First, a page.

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Should I overpay my mortgage?

Erin Gallacher, residential mortgage adviser looks at the benefits of overpaying your mortgage and the implications of doing so.

It may surprise you, but on a weekly basis I am almost guaranteed to get a call from a client asking whether or not they should overpay their mortgage. The answer, in my opinion is always YES (if funds allow of course!). As with all financial decisions, there are however a few things worth considering before you hand over the cash…

Can you comfortably afford to overpay?
It is always a good idea to have an emergency fund, so if overpaying leaves you without a cushion to fall back on, I wouldn’t advise it.

Do you have any other debt?
If you have any other debt outside of your mortgage at a higher rate of interest, then it may be worth looking at repaying this first. A qualified independent financial adviser (IFA) will be able to tell you which option will be most beneficial to you in the long run, so if you are unsure give one a call.

Does your lender impose any restrictions or penalties?
Early repayment charges (ERCs), also known as early redemption charges will be detailed within the terms of your mortgage and state what you will be charged if you repay your mortgage early. The charge usually ceases once the mortgage is out of its initial term, but it is worth checking first. However, most mortgage deals allow you some degree of flexibility throughout the mortgage, even during the ERC period. Normally you can overpay by up to 10% of the mortgage balance each year without being charged.

Now, onto the benefits of repaying your mortgage early…

  1. The quicker you pay off your mortgage, the less interest you pay. As a guide, if you had a mortgage of £150,000 which you repaid over 25 years on an interest rate of 1.29%, you would pay interest over 25 years of £77,910. If you paid the mortgage off over a shorter period of 20 years then you would pay interest of £59,293 (i.e. saving £18,617). 

  2. Most lenders charge interest on a daily basis, so if you pay off a lump sum, your mortgage is adjusted straight away and interest will be charged on the reduced balance within 24 hours.

  3. Even making a small overpayment each month will make a huge amount of difference to you over the mortgage term.

Types of overpayment:
Lump sum
If you give the lender a lump sum and then opt to continue to make the same monthly payments as before, ultimately you will pay back your mortgage ahead of schedule, potentially saving you shed loads of interest.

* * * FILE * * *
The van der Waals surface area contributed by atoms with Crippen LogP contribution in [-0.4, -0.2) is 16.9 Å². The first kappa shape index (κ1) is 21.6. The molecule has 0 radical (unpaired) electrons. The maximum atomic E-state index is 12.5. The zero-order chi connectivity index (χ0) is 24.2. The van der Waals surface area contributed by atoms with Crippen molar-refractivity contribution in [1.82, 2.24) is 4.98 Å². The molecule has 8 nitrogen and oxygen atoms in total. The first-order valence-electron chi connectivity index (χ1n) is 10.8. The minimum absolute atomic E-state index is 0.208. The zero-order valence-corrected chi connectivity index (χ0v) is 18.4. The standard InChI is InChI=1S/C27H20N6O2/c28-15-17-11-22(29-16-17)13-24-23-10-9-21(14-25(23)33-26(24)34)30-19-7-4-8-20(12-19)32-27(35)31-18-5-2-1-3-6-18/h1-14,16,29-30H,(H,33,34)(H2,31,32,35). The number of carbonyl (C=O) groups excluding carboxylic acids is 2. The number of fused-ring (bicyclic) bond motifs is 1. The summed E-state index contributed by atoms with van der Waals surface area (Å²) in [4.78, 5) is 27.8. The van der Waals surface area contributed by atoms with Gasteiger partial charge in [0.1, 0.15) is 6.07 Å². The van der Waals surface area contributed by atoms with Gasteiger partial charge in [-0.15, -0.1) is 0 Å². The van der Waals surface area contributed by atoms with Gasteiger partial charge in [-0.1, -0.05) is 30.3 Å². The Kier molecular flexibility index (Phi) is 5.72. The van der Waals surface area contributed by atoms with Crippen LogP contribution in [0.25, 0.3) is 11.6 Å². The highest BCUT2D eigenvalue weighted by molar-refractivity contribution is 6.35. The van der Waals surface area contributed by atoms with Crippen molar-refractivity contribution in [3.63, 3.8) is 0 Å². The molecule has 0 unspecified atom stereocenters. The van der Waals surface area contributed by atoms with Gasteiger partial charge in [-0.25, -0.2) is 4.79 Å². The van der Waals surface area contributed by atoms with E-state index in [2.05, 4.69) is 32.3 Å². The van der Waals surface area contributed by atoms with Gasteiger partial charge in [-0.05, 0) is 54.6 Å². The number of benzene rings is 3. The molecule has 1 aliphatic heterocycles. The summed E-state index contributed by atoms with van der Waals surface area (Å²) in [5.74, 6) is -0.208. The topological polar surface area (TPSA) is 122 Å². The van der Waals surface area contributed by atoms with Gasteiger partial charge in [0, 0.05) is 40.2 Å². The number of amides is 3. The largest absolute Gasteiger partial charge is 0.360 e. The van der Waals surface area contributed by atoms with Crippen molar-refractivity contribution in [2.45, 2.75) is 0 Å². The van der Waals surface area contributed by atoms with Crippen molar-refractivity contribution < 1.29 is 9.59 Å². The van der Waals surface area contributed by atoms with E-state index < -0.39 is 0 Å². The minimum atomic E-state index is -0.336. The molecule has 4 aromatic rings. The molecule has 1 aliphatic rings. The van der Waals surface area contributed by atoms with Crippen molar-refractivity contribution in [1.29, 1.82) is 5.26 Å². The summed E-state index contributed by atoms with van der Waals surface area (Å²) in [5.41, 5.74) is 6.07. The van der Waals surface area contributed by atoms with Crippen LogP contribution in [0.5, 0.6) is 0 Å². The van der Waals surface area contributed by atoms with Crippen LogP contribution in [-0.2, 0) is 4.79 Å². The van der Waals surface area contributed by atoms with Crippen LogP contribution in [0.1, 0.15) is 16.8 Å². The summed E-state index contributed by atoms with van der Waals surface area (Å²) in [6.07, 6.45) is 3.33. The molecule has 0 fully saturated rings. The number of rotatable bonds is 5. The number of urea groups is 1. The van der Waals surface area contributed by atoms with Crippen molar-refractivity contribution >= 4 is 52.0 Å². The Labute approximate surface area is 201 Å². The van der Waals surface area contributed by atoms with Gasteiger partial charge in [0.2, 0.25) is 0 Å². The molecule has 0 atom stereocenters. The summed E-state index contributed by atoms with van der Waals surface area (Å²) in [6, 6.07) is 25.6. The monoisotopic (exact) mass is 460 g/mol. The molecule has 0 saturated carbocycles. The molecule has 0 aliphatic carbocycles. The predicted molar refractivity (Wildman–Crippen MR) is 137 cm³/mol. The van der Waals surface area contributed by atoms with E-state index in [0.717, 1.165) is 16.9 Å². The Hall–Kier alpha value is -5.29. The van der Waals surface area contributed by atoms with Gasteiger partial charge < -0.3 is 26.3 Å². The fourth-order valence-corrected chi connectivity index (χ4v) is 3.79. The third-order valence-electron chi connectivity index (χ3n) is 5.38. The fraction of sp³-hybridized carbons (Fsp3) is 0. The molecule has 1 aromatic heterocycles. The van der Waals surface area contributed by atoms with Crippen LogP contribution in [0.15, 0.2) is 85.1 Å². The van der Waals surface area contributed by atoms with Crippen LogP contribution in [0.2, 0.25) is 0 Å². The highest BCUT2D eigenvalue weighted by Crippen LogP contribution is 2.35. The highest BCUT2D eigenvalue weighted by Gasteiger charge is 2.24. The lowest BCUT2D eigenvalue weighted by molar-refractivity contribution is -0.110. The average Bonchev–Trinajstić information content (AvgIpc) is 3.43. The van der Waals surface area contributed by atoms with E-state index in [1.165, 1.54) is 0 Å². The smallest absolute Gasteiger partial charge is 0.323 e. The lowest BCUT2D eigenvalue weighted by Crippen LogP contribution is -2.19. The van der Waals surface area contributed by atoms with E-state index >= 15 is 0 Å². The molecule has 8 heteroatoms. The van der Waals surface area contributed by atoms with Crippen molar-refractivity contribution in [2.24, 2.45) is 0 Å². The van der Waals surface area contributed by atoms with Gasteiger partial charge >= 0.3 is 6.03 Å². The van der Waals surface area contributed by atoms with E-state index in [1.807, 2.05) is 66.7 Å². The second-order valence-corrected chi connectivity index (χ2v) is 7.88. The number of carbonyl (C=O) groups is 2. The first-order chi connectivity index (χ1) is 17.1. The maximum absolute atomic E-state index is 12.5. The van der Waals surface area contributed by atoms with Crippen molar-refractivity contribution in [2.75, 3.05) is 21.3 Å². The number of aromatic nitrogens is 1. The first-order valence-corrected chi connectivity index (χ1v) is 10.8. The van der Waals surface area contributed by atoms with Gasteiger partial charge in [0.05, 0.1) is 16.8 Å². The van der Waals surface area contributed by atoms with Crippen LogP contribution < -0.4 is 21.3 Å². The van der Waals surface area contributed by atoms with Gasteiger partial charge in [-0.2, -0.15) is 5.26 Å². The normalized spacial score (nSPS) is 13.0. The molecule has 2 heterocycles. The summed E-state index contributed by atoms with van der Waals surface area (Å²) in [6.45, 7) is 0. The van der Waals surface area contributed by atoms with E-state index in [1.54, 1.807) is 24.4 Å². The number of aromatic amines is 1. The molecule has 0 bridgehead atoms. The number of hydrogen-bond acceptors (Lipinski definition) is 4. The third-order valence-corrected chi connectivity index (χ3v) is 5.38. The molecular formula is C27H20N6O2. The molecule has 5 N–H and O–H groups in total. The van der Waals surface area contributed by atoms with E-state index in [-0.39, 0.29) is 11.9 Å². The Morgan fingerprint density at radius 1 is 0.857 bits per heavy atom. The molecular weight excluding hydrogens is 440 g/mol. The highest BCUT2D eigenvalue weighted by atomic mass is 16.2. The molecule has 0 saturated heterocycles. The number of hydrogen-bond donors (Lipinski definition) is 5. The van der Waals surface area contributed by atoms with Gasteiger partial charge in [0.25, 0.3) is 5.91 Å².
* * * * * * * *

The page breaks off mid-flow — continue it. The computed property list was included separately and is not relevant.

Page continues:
If, however, cash flow is more important to you, once you have paid the lump sum, the lender can adjust your monthly payment down to reflect your new, lower balance. With this option, bear in mind you won’t pay off your mortgage sooner and you won’t save as much as making monthly overpayments.

No lump sum
If you have spare cash every month, you could simply choose to up your monthly mortgage payments. Some of my clients have chosen to do this because their mortgage rate is higher than the interest rate on their savings account, so in the long run they will be better off.

As with all these things, which option you choose, will depend on your individual circumstances and how much your lender will allow you to overpay.

Start overpaying now
To set up a regular overpayment and/or pay a lump sum, you’ll need to talk directly to your lender. If your income is irregular, it is usually possible to make ad hoc lump sum overpayments but again, give your lender a call to discuss.

Off-set mortgages
Slightly off-piste but similar! An offset mortgage account is a bank account that is linked to your mortgage. It allows you to use your savings to reduce the amount of interest you pay on your outstanding mortgage balance. It’s a bit like overpaying and means you could pay off your mortgage more quickly with the added bonus of still be able to get access to your money.
On the flipside, you don’t earn interest on cash held in the account and rates are generally higher. Offset mortgages tend to work best for borrowers who have a large pot of savings that they can afford to leave untouched.

If you have any questions about overpaying or offset mortgages, please do get in touch. You can call me directly on 01625 416392 or call the main line on 0345 345 6788.



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